You mean like Sprixel [perlgeek.de] ? There are already a number of compilers for other languages, such as Java [perlgeek.de] , Python [pyjs.org] , and Javascript [google.com] , oddly enough. List of languages that compile to JS [github.com] has many more.

PyPy (0)

Anonymous Coward | more than 3 years ago | (#36000456)

This looks a lot like what PyPy is currently doing

Re:PyPy (0)

Anonymous Coward | more than 3 years ago | (#36003640)

And PyPy has a Javascript interpreter...

Dead-code ellimination (3, Informative)

ferongr (1929434) | more than 3 years ago | (#36000468)

Didn't Mozilla cry bloody murder when IE9 was discovered to perform dead-code elimination claiming it was "cheating" because it made some outdated JS benchmarks finish in 0 time?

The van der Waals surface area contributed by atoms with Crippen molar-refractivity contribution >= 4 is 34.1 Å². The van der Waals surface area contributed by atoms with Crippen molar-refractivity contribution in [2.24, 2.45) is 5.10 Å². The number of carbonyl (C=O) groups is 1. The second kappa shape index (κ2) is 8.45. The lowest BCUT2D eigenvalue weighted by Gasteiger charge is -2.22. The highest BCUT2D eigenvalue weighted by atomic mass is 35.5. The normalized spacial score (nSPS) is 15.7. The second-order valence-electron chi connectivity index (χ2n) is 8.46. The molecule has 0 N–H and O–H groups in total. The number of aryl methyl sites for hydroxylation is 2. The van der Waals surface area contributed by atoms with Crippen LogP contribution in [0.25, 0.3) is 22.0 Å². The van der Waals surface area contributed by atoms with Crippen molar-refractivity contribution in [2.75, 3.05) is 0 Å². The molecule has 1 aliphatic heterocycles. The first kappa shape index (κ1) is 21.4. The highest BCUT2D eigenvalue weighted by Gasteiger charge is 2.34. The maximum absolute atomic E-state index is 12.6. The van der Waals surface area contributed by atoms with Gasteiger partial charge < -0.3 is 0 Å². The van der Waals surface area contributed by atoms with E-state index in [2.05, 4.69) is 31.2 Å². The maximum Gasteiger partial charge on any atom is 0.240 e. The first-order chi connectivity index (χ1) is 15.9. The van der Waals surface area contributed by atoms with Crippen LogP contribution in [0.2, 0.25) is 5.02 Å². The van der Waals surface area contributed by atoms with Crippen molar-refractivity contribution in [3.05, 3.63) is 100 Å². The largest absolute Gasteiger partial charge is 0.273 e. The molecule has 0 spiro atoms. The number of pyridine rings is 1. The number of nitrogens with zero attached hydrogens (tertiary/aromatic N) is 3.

Re:Dead-code ellimination (3, Informative)

BZ (40346) | more than 3 years ago | (#36000566)

No, they just pointed out that IE's dead-code elimination was somewhat narrowly tailored to the Sunspider benchmark. That's quite different from "crying bloody murder".

Tracemonkey does dead-code elimination right now; it has for years. It's just that it's a generic infrastructure, so you don't usually get artifacts with code being eliminated only if you write your script just so. On the other hand, you also don't usually get large chunks of web page dead code eliminated, because that wasn't a design goal. Keep in mind that a lot of the dead code JS JIT compilers eliminate is code they auto-generated themselves (e.g. type guards if it turns out the type doesn't matter, stack syncs it it turns out that no one uses the value, and so forth), not code the JS author wrote.

Re:Dead-code ellimination (1)

ferongr (1929434) | more than 3 years ago | (#36000712)